Despite its pedigree of rich source material and talent, the production was also seen as one of the year’s biggest risks: inevitable comparisons to a beloved classic, shepherded to the stage by a first-time Broadway director (though Wheeldon had choreographed Sweet Smell of Success in 2002) and starring a guy with obvious dancing chops, but whose biggest fans had never even heard him speak. “It’s crazy to think that I’ve been on stage for 10 years with a ballet company and never opened my voice,” says Fairchild, who plays Jerry Mulligan, and American ex-G.I. who decides to stay in the City of Lights to make it as a painter and falls for a French ballet dancer. “This opportunity feels so expressive and so full bodied.”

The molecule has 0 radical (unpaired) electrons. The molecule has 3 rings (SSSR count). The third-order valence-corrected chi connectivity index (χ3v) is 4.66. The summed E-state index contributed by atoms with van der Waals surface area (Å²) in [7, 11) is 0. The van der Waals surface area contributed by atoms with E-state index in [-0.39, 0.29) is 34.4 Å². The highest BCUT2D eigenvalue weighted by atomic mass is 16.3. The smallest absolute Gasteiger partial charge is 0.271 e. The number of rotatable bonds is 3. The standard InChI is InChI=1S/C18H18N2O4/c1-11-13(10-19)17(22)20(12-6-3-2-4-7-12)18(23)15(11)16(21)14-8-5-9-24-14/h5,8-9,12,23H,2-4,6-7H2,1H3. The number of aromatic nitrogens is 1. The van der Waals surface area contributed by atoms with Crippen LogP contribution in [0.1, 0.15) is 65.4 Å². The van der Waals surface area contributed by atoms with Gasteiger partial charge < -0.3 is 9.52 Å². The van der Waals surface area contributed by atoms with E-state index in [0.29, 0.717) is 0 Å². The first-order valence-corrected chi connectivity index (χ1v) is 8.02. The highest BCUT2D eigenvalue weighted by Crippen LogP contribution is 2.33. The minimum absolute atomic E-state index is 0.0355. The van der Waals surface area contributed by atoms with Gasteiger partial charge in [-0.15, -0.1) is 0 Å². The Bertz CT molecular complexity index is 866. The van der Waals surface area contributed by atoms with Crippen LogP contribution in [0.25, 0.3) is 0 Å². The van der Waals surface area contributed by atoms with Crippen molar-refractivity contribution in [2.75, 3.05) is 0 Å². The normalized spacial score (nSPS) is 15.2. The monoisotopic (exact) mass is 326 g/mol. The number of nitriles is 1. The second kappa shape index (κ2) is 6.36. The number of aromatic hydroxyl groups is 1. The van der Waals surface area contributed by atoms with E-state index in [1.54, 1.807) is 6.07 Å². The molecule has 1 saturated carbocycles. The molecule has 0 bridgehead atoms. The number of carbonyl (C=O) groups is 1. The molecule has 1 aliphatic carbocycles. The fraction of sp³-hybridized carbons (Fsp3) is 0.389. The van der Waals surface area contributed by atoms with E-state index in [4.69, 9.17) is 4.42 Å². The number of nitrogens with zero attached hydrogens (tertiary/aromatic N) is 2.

One of the ways the creative team made the story feel fresh was giving it a more visible historical context. The Hollywood film is set in the 1950s, with the pain of World War II suppressed in favor of an exuberant postwar optimism. The new musical, which takes place in the dawn of victory, is shaded with sadness and the lingering ghost of occupation. “It was something we could do that they couldn’t do back in the '50s, when it was still really raw,” Wheeldon explains. And reminding modern audiences of the hell from which Paris was then emerging adds layers of depth, making dance and love feel like urgent and necessary antidotes to war.